Pistorius will be in the Olympics...

http://www.bbc.co.uk/sport/0/olympics/18708365

We had a discussion about this ages ago...   well..  it seems he will be there..........

 

 

 

Comments

  • and is there any real difference with him being there than the previously banned drug cheats???

    he's been cleared to run by the Court of Arbitration for Sport in the same fashion as the drugs cheats have so we have to accept that whether we agree with the decisions or not

  • it's a very difficult one. And all the arguments have, as you say, been aired before. I guess if the authorities are happy and the other runners don't mind, bring it on. 

  • Peter Collins wrote (see)

    it's a very difficult one. And all the arguments have, as you say, been aired before. I guess if the authorities are happy and the other runners don't mind, bring it on. 

    I on't think they take the views of the other runners into account.

    I understand that some of the other athletes are not happy about the drug cheats being included in the team, and have tweeted to that effect (whatever Team GB officially say!) 

    I've no idea how they feel about Pistorius, but it's not quite the same thing as allowing known cheats to take part.  

    It's hard to say whether his prosthetics give him an advantage or not.


     

  • I was talking about Pistorius. I agree that there's no real work yet on how his prosthetics help or hinder him, but I think the horse has, er, bolted. On drug cheats - I think it's just as difficult. I believe in people serving their time and paying for their crime, then being rehabilitated. The worst thing, though, about what Dwain Chambers did is that he denied three team-mates their medals in that relay. That was despicable. If I was him, I'd have quietly left the sport.

  • There will always be a question mark over any medal Oscar P wins about was it aided or even hindered by his blades. I believe that the deciding factor was that they don't think he will win a medal and they think his will be a one off situatrion. A very tough decision but not a right one in my view.
  • On the one hand, it would seem ultra churlish to ban a guy who is amazingly smashing through adversity to compete at the top level.

    But there's that niggle isn't there, yes he's powering the blades, but where does human powering end, and machine powered start?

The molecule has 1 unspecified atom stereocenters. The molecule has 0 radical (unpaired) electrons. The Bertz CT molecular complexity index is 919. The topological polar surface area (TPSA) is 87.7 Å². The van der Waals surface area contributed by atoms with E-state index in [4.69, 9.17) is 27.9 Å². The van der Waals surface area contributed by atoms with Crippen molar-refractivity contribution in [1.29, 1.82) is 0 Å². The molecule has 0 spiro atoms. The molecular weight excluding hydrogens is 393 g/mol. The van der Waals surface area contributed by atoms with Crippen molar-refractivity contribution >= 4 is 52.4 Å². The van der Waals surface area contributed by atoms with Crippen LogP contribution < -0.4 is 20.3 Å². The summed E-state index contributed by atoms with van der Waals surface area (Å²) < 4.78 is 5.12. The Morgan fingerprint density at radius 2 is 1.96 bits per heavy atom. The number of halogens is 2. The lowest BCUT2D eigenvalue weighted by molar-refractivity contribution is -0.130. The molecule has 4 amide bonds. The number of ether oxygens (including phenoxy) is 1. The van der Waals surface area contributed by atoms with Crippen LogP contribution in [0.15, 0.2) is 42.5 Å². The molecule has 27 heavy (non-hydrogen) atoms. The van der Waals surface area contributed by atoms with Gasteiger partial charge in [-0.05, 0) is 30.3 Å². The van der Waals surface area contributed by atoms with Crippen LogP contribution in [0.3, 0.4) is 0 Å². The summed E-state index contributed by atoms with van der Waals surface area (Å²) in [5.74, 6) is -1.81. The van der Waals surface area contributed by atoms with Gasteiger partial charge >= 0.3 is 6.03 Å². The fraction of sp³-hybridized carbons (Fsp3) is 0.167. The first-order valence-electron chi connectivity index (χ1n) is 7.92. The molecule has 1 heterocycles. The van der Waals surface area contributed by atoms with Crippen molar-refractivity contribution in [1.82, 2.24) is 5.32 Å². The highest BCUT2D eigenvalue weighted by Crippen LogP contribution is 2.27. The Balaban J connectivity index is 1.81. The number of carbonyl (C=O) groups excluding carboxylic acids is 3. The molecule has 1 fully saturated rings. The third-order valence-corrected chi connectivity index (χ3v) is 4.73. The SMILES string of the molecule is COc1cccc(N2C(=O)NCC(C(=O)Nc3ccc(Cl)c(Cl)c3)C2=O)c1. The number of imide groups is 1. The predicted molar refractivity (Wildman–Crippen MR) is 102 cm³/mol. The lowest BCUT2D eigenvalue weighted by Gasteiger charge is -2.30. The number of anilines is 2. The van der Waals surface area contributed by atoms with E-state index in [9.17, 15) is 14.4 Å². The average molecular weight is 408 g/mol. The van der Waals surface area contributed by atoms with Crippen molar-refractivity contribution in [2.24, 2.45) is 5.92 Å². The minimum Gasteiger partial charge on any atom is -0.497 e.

As for drugs cheats, I simply don't understand how they can come back and ever be taken seriously. Should certainly be a life ban from the Olympics.

  • Who says they are rehabilatated. They were caught cheating and now they are being allowed back in. What is the evidence of any rehabilitation?
  • I don't want to knock his achievements, he has obviously done incredibly well. However, I feel he has basically stuck 2 fingers up to the other guys he should have been racing in a couple weeks time and effectively saying he is too good for them. What about the guy who wins gold in that race now? He has basically reduced them to 2nd rate as opposed to a seperate challenge.

    He is a phenominal guy. Whether his blades hinder him or not aside, at the end of the day he is not competing on a level playing field with the other athletes. Yes, he powers the blades himself, and he does it very well, but they never fatigue and very very very rarely fail.

    Personally I do not agree with the decision to let him run, but seeing as I don't make the decisions, best of luck to him.

    Now. Drug cheating. I agree with the serve your time side of it, but Dwain Chambers didn't serve his time. He whinged until it was reduced! As previously stated, he didn't cheat himself he also nulled the efforts of 3 other athletes. He's a cheat, his punishment was a lifetime olympic ban, he hasn't served it. We should not dilute our standards to fit in with other nations. As it happens the change in rules also allowed others back in to the team, David Millar for example.

  • Wetter is Better! wrote (see)